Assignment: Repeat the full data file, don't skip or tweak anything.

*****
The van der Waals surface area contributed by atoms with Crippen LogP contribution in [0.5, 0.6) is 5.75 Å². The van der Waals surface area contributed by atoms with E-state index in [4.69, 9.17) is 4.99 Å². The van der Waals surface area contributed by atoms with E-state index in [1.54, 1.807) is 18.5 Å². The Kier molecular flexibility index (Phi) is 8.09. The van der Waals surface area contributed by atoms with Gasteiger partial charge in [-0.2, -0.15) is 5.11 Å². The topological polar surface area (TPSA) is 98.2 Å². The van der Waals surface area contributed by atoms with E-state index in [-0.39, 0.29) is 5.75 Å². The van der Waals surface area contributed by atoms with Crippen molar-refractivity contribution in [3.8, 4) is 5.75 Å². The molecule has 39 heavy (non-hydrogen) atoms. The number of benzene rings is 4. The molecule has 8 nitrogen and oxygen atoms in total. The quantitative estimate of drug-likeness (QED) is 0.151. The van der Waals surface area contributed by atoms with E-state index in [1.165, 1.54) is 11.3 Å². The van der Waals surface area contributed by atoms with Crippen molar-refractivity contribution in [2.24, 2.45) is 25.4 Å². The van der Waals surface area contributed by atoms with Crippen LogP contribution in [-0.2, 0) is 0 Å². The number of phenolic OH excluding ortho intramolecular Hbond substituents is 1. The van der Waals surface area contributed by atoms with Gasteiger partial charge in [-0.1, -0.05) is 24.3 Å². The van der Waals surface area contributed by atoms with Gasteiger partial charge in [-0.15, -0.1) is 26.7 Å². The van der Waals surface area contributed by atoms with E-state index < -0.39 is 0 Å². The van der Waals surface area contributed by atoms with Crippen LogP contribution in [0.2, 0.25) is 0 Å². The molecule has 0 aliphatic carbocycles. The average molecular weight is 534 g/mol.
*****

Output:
The van der Waals surface area contributed by atoms with Crippen LogP contribution in [0.5, 0.6) is 5.75 Å². The van der Waals surface area contributed by atoms with E-state index in [4.69, 9.17) is 4.99 Å². The van der Waals surface area contributed by atoms with E-state index in [1.54, 1.807) is 18.5 Å². The Kier molecular flexibility index (Phi) is 8.09. The van der Waals surface area contributed by atoms with Gasteiger partial charge in [-0.2, -0.15) is 5.11 Å². The topological polar surface area (TPSA) is 98.2 Å². The van der Waals surface area contributed by atoms with E-state index in [-0.39, 0.29) is 5.75 Å². The van der Waals surface area contributed by atoms with Crippen molar-refractivity contribution in [3.8, 4) is 5.75 Å². The molecule has 39 heavy (non-hydrogen) atoms. The number of benzene rings is 4. The molecule has 8 nitrogen and oxygen atoms in total. The quantitative estimate of drug-likeness (QED) is 0.151. The van der Waals surface area contributed by atoms with E-state index in [1.165, 1.54) is 11.3 Å². The van der Waals surface area contributed by atoms with Crippen molar-refractivity contribution in [2.24, 2.45) is 25.4 Å². The van der Waals surface area contributed by atoms with Crippen LogP contribution in [-0.2, 0) is 0 Å². The number of phenolic OH excluding ortho intramolecular Hbond substituents is 1. The van der Waals surface area contributed by atoms with Gasteiger partial charge in [-0.1, -0.05) is 24.3 Å². The van der Waals surface area contributed by atoms with Gasteiger partial charge in [-0.15, -0.1) is 26.7 Å². The van der Waals surface area contributed by atoms with E-state index < -0.39 is 0 Å². The van der Waals surface area contributed by atoms with Crippen LogP contribution in [0.2, 0.25) is 0 Å². The molecule has 0 aliphatic carbocycles. The average molecular weight is 534 g/mol.